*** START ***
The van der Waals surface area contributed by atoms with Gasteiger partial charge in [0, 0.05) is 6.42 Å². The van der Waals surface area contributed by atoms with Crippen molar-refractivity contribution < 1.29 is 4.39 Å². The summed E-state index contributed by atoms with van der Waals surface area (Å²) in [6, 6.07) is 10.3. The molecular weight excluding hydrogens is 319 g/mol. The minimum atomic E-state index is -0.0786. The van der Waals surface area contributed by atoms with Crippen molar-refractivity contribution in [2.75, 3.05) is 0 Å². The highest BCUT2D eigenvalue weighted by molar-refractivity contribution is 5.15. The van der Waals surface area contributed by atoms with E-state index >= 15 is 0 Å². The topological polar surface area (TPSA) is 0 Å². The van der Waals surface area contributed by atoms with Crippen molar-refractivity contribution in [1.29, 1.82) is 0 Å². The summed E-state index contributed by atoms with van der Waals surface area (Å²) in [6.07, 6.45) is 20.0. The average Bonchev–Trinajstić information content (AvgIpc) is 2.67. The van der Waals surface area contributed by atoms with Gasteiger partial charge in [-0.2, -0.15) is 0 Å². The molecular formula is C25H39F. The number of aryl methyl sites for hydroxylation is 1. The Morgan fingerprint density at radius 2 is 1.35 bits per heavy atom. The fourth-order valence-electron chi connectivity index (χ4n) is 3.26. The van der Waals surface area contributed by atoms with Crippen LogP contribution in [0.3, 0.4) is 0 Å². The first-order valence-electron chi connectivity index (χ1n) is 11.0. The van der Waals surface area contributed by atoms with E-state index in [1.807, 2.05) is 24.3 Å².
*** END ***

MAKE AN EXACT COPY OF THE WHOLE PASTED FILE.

The van der Waals surface area contributed by atoms with Gasteiger partial charge in [0, 0.05) is 6.42 Å². The van der Waals surface area contributed by atoms with Crippen molar-refractivity contribution < 1.29 is 4.39 Å². The summed E-state index contributed by atoms with van der Waals surface area (Å²) in [6, 6.07) is 10.3. The molecular weight excluding hydrogens is 319 g/mol. The minimum atomic E-state index is -0.0786. The van der Waals surface area contributed by atoms with Crippen molar-refractivity contribution in [2.75, 3.05) is 0 Å². The highest BCUT2D eigenvalue weighted by molar-refractivity contribution is 5.15. The van der Waals surface area contributed by atoms with E-state index >= 15 is 0 Å². The topological polar surface area (TPSA) is 0 Å². The van der Waals surface area contributed by atoms with Crippen molar-refractivity contribution in [1.29, 1.82) is 0 Å². The summed E-state index contributed by atoms with van der Waals surface area (Å²) in [6.07, 6.45) is 20.0. The average Bonchev–Trinajstić information content (AvgIpc) is 2.67. The van der Waals surface area contributed by atoms with Gasteiger partial charge in [-0.2, -0.15) is 0 Å². The molecular formula is C25H39F. The number of aryl methyl sites for hydroxylation is 1. The Morgan fingerprint density at radius 2 is 1.35 bits per heavy atom. The fourth-order valence-electron chi connectivity index (χ4n) is 3.26. The van der Waals surface area contributed by atoms with Crippen LogP contribution in [0.3, 0.4) is 0 Å². The first-order valence-electron chi connectivity index (χ1n) is 11.0. The van der Waals surface area contributed by atoms with E-state index in [1.807, 2.05) is 24.3 Å².